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Which? investigates leasehold charges

Flat owners faced with various fees and charges


Leaseholders are often faced with high service charges

A new Which? Money investigation has highlighted the fact that many leaseholders face perceived overcharging by managing agents. 

There are 1.8m leasehold properties in the UK and flat owners are losing out to the tune of £700m a year because of excessive fees and hidden costs contained within their service charges.

A lack of transparency and no independent regulation means there’s very little pressure on these agents to offer leaseholders a fair deal.

The insurance puzzle

One of the main gripes of leaseholders is that they think they are overpaying for their buildings insurance as part of their service charges. We’ve unearthed examples of leaseholders saving up to 60% on their insurance premiums by cutting out the middle man and arranging their own cover.

This might suggest that managing agents could be taking a hidden commission for arranging buildings insurance for blocks of flats. Using a particular insurer or broker will benefit the managing agent and their ‘cut’ will be added to the policy cost with no transparency.

Even if managing agents aren’t taking a cut of insurance premiums, at the very least they are failing to get a good deal for leaseholders.

What you can do

The key weapon for leaseholders who find themselves in a dispute with their managing agent or landlord over service charges is the Leasehold Valuation Tribunal (LVT). If you feel your service charges are unreasonable, your buildings insurance is overpriced or the quality of services provided is poor, the LVT can arbitrate if you can’t reach an agreement through negotiation.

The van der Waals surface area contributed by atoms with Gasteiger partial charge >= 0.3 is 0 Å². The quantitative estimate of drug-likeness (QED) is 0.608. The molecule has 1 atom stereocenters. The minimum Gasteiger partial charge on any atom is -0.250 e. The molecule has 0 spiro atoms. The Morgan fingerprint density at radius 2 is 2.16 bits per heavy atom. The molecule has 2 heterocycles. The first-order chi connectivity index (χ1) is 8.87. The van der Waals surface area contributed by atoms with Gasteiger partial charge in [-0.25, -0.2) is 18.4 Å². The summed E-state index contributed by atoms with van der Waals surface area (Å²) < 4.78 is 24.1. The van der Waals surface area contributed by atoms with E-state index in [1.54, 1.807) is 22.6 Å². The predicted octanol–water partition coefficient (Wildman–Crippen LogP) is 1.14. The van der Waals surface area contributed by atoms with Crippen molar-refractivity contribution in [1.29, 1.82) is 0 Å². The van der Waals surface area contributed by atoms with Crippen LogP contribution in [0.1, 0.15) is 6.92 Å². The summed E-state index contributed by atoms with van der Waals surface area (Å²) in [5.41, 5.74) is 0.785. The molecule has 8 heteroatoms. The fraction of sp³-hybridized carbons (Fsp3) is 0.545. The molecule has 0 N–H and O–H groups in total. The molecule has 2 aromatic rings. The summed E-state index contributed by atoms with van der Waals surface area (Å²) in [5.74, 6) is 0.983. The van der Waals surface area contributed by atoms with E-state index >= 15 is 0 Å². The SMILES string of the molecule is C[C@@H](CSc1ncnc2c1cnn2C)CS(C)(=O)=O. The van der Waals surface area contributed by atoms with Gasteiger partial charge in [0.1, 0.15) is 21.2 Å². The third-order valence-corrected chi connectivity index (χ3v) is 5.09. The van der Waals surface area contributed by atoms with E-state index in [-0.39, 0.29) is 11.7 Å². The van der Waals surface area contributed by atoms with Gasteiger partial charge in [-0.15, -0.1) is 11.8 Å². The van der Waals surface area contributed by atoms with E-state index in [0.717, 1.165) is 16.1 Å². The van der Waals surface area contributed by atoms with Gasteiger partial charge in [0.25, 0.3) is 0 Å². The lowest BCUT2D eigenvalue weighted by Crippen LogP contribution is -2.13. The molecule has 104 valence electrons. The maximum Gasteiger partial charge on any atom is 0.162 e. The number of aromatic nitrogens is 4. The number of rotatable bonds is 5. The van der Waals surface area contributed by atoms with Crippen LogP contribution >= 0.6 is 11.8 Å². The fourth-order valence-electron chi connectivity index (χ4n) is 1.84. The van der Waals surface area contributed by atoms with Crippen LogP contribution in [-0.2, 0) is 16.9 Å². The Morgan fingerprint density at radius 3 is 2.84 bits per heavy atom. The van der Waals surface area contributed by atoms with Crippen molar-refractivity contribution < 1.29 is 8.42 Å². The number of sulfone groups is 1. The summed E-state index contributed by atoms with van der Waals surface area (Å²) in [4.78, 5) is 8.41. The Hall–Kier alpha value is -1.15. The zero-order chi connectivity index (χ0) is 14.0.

The other option open to leaseholders in dispute with their managing agent is to exercise their ‘right to manage’ (RTM) – ousting the agent and handing the management contract to a new company, or even setting up their own company to take management into their own hands.

Leaseholders can set up the RTM company without the landlord’s consent and there is no requirement to prove mismanagement by the landlord. They do, however, have to secure the participation of at least 50% of qualifying tenants in a block of flats

Time for action

The London Assembly’s Planning and Housing Committee has launched an investigation into the nature of service charges in London. Their review, due for publication in December, will examine how service charges are determined and whether they are fair.

Paul Davies, analyst at Which?, said of the investigation: ‘The Office of Fair Trading has looked into aspects of this market in recent years, but we are concerned that serious problems remain and we will make sure that the Department of Communities and Local Government is made aware of our findings.’

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